January 16, 2013 (KHARTOUM) – The Sudanese agriculture minister Abdul Halim Ismail al-Mutafi acknowledged that the agricultural sector in the country has underperformed as a result of "wrong economic policies".
- A Sudanese farmer stands in a field of sorghum in Gezira state (Photo: AFP/File, Jose Cendon)
Al-Mutafi said that these policies led to low productivity and regression of agriculture adding that this creating "real crisis". The latter he said was a direct result of a lack in planning and not keeping up with technological advances.
The minister made these statements during his meeting with the Union of Gedaref farmers in East Sudan.
He pointed out that the productivity of Sudan at its best reached five million tonnes compared to the thirty thousand tonnes globally.
Once hoped to be the breadbasket of the Arab world, Sudan’s agricultural sector has continued to deteriorate over the years mainly as a result of negligence, drought, mismanagement and the overall economic climate.
Sudanese farmers often complain about the high costs of imported materials such as fertilizers. Many of them were sent to jail as their debt piled up.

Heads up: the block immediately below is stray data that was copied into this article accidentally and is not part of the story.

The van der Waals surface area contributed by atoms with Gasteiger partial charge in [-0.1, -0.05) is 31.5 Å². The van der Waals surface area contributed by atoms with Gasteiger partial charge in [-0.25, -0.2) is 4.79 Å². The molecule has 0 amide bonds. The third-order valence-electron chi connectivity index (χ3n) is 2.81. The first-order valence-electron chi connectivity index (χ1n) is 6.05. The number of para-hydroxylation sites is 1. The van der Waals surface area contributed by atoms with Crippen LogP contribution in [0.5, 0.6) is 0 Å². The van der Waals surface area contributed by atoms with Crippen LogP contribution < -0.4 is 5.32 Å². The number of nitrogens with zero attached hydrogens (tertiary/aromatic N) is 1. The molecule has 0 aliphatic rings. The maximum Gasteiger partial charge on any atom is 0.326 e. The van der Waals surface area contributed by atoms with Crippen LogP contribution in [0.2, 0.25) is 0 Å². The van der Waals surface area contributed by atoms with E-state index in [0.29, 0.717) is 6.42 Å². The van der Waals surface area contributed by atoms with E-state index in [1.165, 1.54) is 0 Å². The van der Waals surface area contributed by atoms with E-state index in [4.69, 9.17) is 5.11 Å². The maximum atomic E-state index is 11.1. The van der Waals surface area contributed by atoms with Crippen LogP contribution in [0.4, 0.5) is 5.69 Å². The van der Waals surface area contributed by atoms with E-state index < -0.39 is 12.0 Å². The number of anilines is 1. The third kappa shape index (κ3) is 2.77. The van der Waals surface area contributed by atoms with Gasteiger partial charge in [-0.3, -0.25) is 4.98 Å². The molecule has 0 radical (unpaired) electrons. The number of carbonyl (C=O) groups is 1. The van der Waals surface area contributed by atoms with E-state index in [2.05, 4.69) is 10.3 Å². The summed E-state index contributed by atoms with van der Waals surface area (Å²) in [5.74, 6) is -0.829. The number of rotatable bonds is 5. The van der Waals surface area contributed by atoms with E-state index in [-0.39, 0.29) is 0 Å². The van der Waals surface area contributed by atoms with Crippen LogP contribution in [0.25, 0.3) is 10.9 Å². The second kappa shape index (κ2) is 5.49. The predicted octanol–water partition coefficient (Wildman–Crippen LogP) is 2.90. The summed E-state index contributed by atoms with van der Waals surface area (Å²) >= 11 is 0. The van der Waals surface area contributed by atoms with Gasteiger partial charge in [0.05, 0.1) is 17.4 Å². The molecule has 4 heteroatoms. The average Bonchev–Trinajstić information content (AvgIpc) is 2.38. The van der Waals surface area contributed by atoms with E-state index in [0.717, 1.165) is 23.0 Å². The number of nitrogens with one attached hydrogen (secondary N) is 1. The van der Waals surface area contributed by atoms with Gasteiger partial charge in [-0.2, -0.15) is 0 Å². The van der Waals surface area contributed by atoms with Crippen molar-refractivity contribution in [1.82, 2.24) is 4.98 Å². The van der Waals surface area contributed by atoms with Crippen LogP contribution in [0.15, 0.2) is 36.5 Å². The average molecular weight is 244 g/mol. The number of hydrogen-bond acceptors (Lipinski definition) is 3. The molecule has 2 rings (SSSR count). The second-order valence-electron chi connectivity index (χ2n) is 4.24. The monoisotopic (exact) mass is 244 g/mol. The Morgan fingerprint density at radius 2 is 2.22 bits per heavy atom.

Several ambitious plans enacted to bring life to this sector have failed to materialize and critics say the government forfeited a golden opportunity during the oil boom to boost agriculture.
Foreign investors also complain about lack of infrastructure and unfriendly laws which they say deters them from putting money in Sudan’s vast farmlands.
The agriculture minister spoke about plans to cultivate 50,000 feddans (21,000 hectares) in Gedaref as a pilot project and revealed that Iran provided a 30 million Euros loan to import machinery.
He added that new seeds and Brazilian fertilizers will be rolled out that will help improve productivity of agricultural lands to almost 500,000 ton per feddan.
Sudanese officials say that they are refocusing on agriculture as part of the broader economic plan to find alternatives to oil most of which went over to South Sudan following its independence in July 2011.